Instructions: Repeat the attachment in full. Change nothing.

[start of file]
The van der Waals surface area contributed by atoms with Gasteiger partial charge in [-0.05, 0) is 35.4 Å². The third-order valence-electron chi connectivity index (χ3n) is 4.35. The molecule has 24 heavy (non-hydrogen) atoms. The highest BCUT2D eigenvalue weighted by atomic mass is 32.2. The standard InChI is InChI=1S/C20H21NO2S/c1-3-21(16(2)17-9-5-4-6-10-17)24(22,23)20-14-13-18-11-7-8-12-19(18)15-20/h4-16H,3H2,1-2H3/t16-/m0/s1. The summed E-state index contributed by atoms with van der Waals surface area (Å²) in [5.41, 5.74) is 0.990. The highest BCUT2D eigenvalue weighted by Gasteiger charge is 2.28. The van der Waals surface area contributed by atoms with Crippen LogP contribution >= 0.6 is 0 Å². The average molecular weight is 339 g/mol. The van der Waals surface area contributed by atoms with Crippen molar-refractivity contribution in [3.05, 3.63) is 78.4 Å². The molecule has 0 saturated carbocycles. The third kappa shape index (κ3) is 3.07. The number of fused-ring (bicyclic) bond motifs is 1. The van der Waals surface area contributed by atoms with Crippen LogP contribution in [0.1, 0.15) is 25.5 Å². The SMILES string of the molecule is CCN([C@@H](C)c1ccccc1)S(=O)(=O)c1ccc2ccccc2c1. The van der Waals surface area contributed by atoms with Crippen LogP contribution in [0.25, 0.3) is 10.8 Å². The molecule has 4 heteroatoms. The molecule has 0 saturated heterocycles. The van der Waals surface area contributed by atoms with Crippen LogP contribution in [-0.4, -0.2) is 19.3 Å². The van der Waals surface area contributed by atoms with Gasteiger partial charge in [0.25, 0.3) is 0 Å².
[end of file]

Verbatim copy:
The van der Waals surface area contributed by atoms with Gasteiger partial charge in [-0.05, 0) is 35.4 Å². The third-order valence-electron chi connectivity index (χ3n) is 4.35. The molecule has 24 heavy (non-hydrogen) atoms. The highest BCUT2D eigenvalue weighted by atomic mass is 32.2. The standard InChI is InChI=1S/C20H21NO2S/c1-3-21(16(2)17-9-5-4-6-10-17)24(22,23)20-14-13-18-11-7-8-12-19(18)15-20/h4-16H,3H2,1-2H3/t16-/m0/s1. The summed E-state index contributed by atoms with van der Waals surface area (Å²) in [5.41, 5.74) is 0.990. The highest BCUT2D eigenvalue weighted by Gasteiger charge is 2.28. The van der Waals surface area contributed by atoms with Crippen LogP contribution >= 0.6 is 0 Å². The average molecular weight is 339 g/mol. The van der Waals surface area contributed by atoms with Crippen molar-refractivity contribution in [3.05, 3.63) is 78.4 Å². The molecule has 0 saturated carbocycles. The third kappa shape index (κ3) is 3.07. The number of fused-ring (bicyclic) bond motifs is 1. The van der Waals surface area contributed by atoms with Crippen LogP contribution in [0.1, 0.15) is 25.5 Å². The SMILES string of the molecule is CCN([C@@H](C)c1ccccc1)S(=O)(=O)c1ccc2ccccc2c1. The van der Waals surface area contributed by atoms with Crippen LogP contribution in [0.25, 0.3) is 10.8 Å². The molecule has 4 heteroatoms. The molecule has 0 saturated heterocycles. The van der Waals surface area contributed by atoms with Crippen LogP contribution in [-0.4, -0.2) is 19.3 Å². The van der Waals surface area contributed by atoms with Gasteiger partial charge in [0.25, 0.3) is 0 Å².